Obstacle 4: Companies are not (yet) driven by broad value creation
Companies are focused on cost minimization, profitability improvement and growth. Profitability and margin are perhaps becoming even more important than before in order to be able to invest in sustainability. We can argue about growth. Whatever the fact is, in the near future other considerations will certainly play a dominant role in decision-making, with more balance between financial value and overall value creation in order to in fact meet future trends and sustainability goals. As an example: a manufacturing company aiming to reduce its emissions by 50 percent by 2030, which also wants to continue growing by 10 percent per year over the next eight years, will have to set a goal of a 75 percent reduction instead of 50 percent - because the company is doubling in size. From a business economics view, a sustainable future means doing different math.
Obstacle 5: We are not prepared for true scarcity
In the West, we do not know real scarcity (anymore). We have been using other parts of the world for our needs for many years. Scarcity can even be applied as a cost or an opportunity to get the better of others. But what if in the near future the factory closes down because the supply of raw materials has, literally, been depleted?
The availability of raw materials, energy and labor will increasingly be a limiting factor in achieving sustainability goals. Shortages of chips slow down the electrification and digitization of business processes. The capacity of the electricity grid is reaching its (technical) limits in many places in the Netherlands, and elsewhere. Sustainability of the energy supply itself is forcing executives to accelerate: on the one hand to benefit from a possible first mover advantage and cost advantages and on the other hand because of the risk that they will simply miss the boat otherwise. The scenario where the lights are literally extinguished for good is not unthinkable.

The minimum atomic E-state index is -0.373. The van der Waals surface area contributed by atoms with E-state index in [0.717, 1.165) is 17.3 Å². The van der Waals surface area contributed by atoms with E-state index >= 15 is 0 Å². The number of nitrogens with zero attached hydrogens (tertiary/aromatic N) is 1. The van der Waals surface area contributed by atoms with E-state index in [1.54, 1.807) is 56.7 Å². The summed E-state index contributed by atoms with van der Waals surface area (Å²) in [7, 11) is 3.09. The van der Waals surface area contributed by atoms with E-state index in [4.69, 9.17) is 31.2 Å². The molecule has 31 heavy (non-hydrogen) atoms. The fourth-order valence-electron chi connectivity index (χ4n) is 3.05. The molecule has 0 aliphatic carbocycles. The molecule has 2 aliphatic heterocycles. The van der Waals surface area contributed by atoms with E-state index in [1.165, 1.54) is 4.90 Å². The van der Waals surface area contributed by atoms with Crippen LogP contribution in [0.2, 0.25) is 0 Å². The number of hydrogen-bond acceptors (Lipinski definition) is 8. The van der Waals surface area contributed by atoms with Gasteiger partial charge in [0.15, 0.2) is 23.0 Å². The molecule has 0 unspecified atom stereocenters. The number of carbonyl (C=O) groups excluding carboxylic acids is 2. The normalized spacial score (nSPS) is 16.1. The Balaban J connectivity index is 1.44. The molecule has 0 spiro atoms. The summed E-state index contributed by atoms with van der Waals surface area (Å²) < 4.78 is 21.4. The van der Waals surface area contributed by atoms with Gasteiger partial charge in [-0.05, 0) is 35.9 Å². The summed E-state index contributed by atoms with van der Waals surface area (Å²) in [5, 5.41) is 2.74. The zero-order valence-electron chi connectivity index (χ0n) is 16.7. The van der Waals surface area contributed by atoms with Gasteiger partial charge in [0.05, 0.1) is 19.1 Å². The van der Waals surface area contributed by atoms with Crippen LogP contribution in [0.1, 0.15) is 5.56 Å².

The war for talent is on every Boardroom’s agenda. From now until around 2040, organizations needing to procure additional IT or technical staff for sustainability plans will do so in competition with organizations from across the world.
Obstacle 6: Macro-economic paradigm shifts
Current economic thinking inhibits sustainability. Not only due to organizations focusing on profit and growth, but also because of the consumption-driven society. One of the most significant changes that executives must help shape is to factor in the burden on the earth and the welfare and well-being of people and animals. Predation is an inherent part of many business models - though we still find that hard to admit. But what happens when we actually start pricing damage? Are we going to eat Dutch apples (and stock the supermarket with them) when it becomes clear what the impact of apples procured from other continents is? It is just one example, but significant. How are we going to change our current system? How can corporate executives contribute to this shift without allowing their company's personal stake be the deciding factor?
Sustainable transformation: drivers & enablers
In the period ahead, we at Kearney will be working with De Raad - a team of top experts, consisting of Sandra Phlippen, Frank Biermann and Rick van der Ploeg, who are exploring a topical Boardroom theme - and a number of files to find solutions to the obstacles and barriers described in this essay. How can we replace taking incremental steps with decisive action toward impactful, structural change? What needs to happen for the transition to really take off and succeed? To be continued!
This article is published in Management Scope 02 2023.